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Statement by the Honourable Donville Inniss, Minister of Industry, International Business, Commerce and Small Business Development, on the Occasion of the 34th Annual World Consumer Rights Day, March 15, 2017


Each year consumer organisations around the world have joined together on March 15 to commemorate World Consumer Rights Day, a day that plays a vital role in raising awareness of consumer rights around the globe. Today, Barbados joins with the international community in celebrating yet another World Consumer Rights Day and as Minister responsible for Consumer Affairs, I welcome the opportunity to address you on this day of international celebration.inister responsible for consumer affairs, I welcome the opportunity to address you on the 31st anniversary of World Consumer Rights Day.

This year’s theme is “Building a digital world consumers can trust” which focuses on the areas, access and choice, online redress, clear and informed choices and online security. Therefore we will be looking at how we can strengthen consumer protection and increase access to the digital economy in order for everyone to benefit from the digital technology. Action in these four key digital areas would bring enormous benefits to the consumers. 

Digital technology is having a dramatic impact on consumers around the world, creating many new benefits including better communication, access to information and greater choice and convenience. Whilst consumers undoubtedly benefit from these technologies, there are questions about how to establish safe access to the internet for the many consumers who are not connected, how to improve the quality of services, which online services consumers can trust, what happens to the data they share online and what consumers’ rights are in relation to digital products.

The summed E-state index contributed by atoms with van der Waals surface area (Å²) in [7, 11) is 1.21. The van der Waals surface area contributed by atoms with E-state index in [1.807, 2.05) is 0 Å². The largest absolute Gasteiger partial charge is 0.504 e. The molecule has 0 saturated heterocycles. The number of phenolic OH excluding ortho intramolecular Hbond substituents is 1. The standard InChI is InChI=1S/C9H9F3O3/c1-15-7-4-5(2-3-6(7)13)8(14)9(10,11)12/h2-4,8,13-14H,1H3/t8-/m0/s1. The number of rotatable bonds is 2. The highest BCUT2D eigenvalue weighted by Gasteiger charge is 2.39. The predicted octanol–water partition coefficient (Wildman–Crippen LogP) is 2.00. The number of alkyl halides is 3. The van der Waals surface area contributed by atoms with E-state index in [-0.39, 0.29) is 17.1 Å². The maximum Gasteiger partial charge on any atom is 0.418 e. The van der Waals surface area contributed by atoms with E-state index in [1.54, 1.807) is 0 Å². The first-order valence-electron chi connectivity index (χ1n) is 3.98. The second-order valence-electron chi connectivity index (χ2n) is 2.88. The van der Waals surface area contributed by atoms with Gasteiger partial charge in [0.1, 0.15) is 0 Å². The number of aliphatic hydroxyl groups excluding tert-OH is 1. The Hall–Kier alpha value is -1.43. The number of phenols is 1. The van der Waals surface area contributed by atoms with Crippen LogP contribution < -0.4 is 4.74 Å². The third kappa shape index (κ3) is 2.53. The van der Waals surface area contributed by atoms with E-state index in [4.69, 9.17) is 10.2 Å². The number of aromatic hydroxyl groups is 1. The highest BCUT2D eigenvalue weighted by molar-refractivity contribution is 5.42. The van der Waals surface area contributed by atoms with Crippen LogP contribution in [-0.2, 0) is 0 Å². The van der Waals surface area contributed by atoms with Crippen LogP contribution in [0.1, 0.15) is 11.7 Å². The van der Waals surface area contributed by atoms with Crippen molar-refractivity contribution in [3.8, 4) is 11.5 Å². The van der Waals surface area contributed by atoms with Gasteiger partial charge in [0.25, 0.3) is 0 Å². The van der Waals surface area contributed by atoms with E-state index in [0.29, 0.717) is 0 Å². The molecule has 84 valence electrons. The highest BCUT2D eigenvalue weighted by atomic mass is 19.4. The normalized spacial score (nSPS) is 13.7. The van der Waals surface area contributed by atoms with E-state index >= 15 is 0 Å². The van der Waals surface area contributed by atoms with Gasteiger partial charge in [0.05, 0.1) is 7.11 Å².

Well over three billion, or forty per cent of the world’s population is online now, compared with just one per cent in 1995, with all projections suggesting that this number will continue to rise. Although this still leaves many consumers who are struggling to access these technologies, the rapid growth of the internet, mobile phones and digital -technologies has created opportunities and challenges for millions of consumers around the world.  

Increasingly in international markets, consumers face a number of challenges which, without action, could undermine confidence and trust. With an explosion in the use of smart devices and with online services becoming omnipresent, an unprecedented level of personal information about consumers and their habits, preferences and households are available digitally to businesses and their partners.

As people share their personal data with their service providers, digital trust becomes extremely critical, especially for communications, media and technology companies.